So the media coverage of the killing of Travyon Martin seems to me to be increasingly hysterical and negative toward the prosecution, similar to their coverage of the murders of Nicole Brown Simpson and Ronald Goldman. The key facts seem to me to be that Zimmerman has a history a violence, Martin had no history of violence, and Zimmerman has told at least 4 different versions of  the killing to different people, none of which seem likely to be the truth. The fact of Martin being killed, combined with the fact of Zimmerman's history, combined with Zimmerman telling provable lies about the facts of the killing, seems to me, by itself, to warrant prosecution. Certainly, I cannot imagine an armed black man with a history of violence chasing down and shooting an unarmed white boy, and then being charged with anything less than first-degree murder. In any case, I appreciate Zimmerman showing remorse, and I believe Zimmerman should come clean, tell the truth about what happened that night, and then let the jury decide.

Optimal Blogging Analysis Opining: 5 posts a year is all we ask.

I sort of feel that a good blog post, as Stephen Fry once said in another context, "tears the arse out of three days really". Given that amount of time, how often should I blog? Once a week is obviously too much, and I sort of think once a month is too much as well. Once every two months seems about right, with one turn in the rotation skipped just to break the rhythm. So that's what I think is the right amount of blogging for me: 1 post every 2 months from August to April, adding up to 5 posts a year.

The Monte Carlo Masters is one of my favorite tennis tournaments to watch. The red clay, the blue sea, the sunshine, the extravagant clay court groundstrokes, add up to something special. Are there any other island tennis tournaments with a similar appeal?

Praveen Swami (Hindu) - In Kashmir, some hot potatoes (4/23/2012)
In the charged summer of 2010, an irate cleric from the central Kashmir town of Badgam showed me startling evidence of India's plot to destroy Islam in Kashmir: an improbably large potato. The potato, he claimed, contained pig-genes which would defile the faithful.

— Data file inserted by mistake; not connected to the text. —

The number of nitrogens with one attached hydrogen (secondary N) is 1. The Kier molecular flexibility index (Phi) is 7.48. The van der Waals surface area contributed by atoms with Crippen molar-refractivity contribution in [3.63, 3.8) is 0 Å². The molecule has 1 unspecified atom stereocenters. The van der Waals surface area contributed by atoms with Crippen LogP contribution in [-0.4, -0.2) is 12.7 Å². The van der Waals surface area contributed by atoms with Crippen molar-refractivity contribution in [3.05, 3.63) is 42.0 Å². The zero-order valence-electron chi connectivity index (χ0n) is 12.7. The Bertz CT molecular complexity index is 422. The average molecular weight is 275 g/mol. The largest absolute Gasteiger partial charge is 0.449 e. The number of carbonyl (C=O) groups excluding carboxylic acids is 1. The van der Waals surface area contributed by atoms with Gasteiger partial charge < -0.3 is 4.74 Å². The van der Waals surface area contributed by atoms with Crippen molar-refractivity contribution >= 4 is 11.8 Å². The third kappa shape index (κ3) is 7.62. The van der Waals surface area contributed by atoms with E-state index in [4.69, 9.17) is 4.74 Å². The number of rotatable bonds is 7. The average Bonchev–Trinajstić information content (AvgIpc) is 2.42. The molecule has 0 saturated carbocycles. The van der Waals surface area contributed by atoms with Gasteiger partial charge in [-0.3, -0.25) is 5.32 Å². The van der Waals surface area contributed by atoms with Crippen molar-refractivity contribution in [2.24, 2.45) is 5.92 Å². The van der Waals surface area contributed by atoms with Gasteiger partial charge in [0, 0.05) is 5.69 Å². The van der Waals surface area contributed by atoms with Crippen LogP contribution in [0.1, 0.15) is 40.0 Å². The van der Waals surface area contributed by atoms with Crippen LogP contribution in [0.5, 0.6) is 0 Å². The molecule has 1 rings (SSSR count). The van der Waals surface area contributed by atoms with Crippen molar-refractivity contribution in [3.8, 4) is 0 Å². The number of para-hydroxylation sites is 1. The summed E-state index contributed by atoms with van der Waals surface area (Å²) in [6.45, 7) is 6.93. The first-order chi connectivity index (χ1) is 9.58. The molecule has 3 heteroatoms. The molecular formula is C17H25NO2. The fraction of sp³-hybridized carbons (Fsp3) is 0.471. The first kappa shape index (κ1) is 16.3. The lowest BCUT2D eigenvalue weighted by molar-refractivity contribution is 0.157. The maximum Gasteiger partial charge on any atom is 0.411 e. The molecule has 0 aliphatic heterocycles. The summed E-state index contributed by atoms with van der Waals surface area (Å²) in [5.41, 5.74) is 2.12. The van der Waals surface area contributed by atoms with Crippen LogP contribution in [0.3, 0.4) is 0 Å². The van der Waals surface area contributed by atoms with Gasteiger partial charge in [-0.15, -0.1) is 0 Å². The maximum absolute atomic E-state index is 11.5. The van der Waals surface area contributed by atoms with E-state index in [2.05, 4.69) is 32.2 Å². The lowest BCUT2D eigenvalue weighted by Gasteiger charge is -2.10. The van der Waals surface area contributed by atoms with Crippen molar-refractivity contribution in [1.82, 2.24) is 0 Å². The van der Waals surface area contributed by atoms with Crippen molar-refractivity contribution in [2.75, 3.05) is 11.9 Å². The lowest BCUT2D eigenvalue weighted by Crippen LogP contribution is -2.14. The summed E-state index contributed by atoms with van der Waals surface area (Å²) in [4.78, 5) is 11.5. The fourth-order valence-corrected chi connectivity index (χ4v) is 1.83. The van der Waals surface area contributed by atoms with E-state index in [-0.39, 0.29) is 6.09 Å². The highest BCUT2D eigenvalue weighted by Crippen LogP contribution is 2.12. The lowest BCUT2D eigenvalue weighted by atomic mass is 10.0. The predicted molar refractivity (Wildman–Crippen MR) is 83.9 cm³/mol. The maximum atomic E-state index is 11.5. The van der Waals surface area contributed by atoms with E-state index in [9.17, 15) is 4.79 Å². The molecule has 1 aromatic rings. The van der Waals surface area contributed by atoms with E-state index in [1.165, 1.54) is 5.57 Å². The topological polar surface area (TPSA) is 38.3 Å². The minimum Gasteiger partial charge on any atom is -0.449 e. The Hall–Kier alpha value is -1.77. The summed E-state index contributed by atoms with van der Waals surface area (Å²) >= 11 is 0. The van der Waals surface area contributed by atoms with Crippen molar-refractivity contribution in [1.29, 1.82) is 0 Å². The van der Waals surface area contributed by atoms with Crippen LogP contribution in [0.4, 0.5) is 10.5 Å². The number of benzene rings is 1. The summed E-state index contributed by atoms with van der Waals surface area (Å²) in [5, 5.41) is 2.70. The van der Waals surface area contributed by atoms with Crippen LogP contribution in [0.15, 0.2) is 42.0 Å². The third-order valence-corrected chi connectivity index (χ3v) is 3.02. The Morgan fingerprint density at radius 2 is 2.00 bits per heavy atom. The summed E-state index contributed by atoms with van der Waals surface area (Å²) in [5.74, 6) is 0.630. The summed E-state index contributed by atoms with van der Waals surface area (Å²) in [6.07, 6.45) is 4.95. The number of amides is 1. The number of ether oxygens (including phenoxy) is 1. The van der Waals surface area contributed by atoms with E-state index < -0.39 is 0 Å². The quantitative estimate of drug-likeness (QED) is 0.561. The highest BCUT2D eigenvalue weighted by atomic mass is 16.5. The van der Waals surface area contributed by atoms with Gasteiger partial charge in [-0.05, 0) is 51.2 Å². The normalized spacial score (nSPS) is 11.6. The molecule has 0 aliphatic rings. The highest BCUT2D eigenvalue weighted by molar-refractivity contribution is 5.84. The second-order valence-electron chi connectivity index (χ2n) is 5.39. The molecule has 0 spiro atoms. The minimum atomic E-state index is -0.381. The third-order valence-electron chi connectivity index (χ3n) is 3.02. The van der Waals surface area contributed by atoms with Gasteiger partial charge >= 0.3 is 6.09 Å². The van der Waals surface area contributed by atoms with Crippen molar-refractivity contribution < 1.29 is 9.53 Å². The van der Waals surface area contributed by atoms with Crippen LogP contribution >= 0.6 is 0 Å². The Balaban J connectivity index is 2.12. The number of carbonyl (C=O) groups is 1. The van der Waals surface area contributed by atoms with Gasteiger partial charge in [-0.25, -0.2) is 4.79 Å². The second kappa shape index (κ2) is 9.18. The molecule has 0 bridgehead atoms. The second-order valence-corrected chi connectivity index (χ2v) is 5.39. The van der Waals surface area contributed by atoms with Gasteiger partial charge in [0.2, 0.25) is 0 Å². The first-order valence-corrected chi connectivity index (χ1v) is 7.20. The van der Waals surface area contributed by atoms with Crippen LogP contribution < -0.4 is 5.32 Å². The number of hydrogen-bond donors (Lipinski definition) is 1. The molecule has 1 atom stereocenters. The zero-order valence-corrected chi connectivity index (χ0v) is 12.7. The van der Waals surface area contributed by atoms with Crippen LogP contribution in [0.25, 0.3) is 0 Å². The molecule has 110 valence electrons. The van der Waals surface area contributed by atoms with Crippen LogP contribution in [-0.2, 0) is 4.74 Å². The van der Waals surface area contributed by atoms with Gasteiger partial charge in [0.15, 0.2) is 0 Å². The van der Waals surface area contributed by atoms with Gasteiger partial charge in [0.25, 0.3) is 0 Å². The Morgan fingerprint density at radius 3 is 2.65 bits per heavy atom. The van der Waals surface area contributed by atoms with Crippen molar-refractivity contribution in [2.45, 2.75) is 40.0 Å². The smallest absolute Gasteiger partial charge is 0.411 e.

Last month, Usmaan Raheem Ahmad — the man behind the high-yielding potatoes which the cleric had claimed induced impiety — was denied entry to India. Mr. Ahmad's path-breaking work on rural empowerment, urban entrepreneurship and women's rights had been publicly endorsed by the Chief Minister, the Governor and even the State police. He was seen by them as representing the kind of progressive intervention needed to drain the swamps of religious chauvinism and backwardness in which the Badgam cleric thrived — opening up the prospect of a new, vibrant Kashmir. For reasons no one in the Central government is willing to explain, though, New Delhi chose to shut Mr. Ahmad's work down.
Full disclosure: I made several attempts to find out why Mr. Ahmad was denied entry and to see if the problem could be resolved. I was told, variously, that Mr. Ahmad had worked on a tourist visa (not true); that he met with secessionists (true, but so does the Home Minister); that a 50-page Intelligence Bureau report concluded his organisation, the Mercy Corps, was working too closely in coordination with the United States (Prime Minister Manmohan Singh's government, some critics say, also does). No one actually accused Mr. Ahmad of a crime.
In the grand scheme of things, Mr. Ahmad's fate is perhaps trivial — but his story illustrates a paralytic malaise that has gripped New Delhi's policy on Jammu and Kashmir. In recent months, this malaise has manifested itself in dogged efforts to persuade young people in the State that India is a mindless tyranny, opaque and arbitrary in its use of power.  
No one has seen fit to explain to the thousands of young people who saw hope in Mr. Ahmad's work why it was abruptly terminated. Nor has New Delhi explained its decision to stonewall the Chief Minister's repeated calls for phased demilitarisation. . .
next post: 8/10/2012

Comments: Post a Comment